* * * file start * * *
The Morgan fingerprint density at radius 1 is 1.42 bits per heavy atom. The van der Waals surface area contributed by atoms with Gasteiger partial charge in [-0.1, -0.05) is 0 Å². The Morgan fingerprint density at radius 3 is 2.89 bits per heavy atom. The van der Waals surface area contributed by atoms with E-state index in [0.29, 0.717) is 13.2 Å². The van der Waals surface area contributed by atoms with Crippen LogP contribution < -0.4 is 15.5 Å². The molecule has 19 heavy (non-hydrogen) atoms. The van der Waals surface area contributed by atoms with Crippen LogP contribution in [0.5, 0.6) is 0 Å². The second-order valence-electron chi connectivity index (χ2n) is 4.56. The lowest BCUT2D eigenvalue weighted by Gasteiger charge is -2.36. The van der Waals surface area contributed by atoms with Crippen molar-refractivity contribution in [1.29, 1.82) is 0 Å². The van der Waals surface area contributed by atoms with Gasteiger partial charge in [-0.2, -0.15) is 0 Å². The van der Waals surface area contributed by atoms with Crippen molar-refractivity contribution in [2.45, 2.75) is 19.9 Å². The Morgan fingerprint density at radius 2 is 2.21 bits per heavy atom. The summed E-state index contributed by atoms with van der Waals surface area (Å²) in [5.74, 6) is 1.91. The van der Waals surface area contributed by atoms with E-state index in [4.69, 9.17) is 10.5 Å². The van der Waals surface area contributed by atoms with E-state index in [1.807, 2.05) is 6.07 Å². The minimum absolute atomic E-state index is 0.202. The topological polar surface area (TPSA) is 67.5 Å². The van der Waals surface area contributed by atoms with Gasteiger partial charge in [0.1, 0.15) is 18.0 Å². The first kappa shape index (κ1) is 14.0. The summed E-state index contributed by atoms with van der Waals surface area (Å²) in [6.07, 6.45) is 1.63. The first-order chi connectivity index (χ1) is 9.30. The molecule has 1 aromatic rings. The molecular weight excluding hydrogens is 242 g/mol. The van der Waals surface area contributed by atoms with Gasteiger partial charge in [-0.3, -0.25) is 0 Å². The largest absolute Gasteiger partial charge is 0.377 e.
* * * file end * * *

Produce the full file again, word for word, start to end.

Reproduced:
The Morgan fingerprint density at radius 1 is 1.42 bits per heavy atom. The van der Waals surface area contributed by atoms with Gasteiger partial charge in [-0.1, -0.05) is 0 Å². The Morgan fingerprint density at radius 3 is 2.89 bits per heavy atom. The van der Waals surface area contributed by atoms with E-state index in [0.29, 0.717) is 13.2 Å². The van der Waals surface area contributed by atoms with Crippen LogP contribution < -0.4 is 15.5 Å². The molecule has 19 heavy (non-hydrogen) atoms. The van der Waals surface area contributed by atoms with Crippen LogP contribution in [0.5, 0.6) is 0 Å². The second-order valence-electron chi connectivity index (χ2n) is 4.56. The lowest BCUT2D eigenvalue weighted by Gasteiger charge is -2.36. The van der Waals surface area contributed by atoms with Crippen molar-refractivity contribution in [1.29, 1.82) is 0 Å². The van der Waals surface area contributed by atoms with Gasteiger partial charge in [-0.2, -0.15) is 0 Å². The van der Waals surface area contributed by atoms with Crippen molar-refractivity contribution in [2.45, 2.75) is 19.9 Å². The Morgan fingerprint density at radius 2 is 2.21 bits per heavy atom. The summed E-state index contributed by atoms with van der Waals surface area (Å²) in [5.74, 6) is 1.91. The van der Waals surface area contributed by atoms with E-state index in [4.69, 9.17) is 10.5 Å². The van der Waals surface area contributed by atoms with E-state index in [1.807, 2.05) is 6.07 Å². The minimum absolute atomic E-state index is 0.202. The topological polar surface area (TPSA) is 67.5 Å². The van der Waals surface area contributed by atoms with Gasteiger partial charge in [0.1, 0.15) is 18.0 Å². The first kappa shape index (κ1) is 14.0. The summed E-state index contributed by atoms with van der Waals surface area (Å²) in [6.07, 6.45) is 1.63. The first-order chi connectivity index (χ1) is 9.30. The molecule has 1 aromatic rings. The molecular weight excluding hydrogens is 242 g/mol. The van der Waals surface area contributed by atoms with Gasteiger partial charge in [-0.3, -0.25) is 0 Å². The largest absolute Gasteiger partial charge is 0.377 e.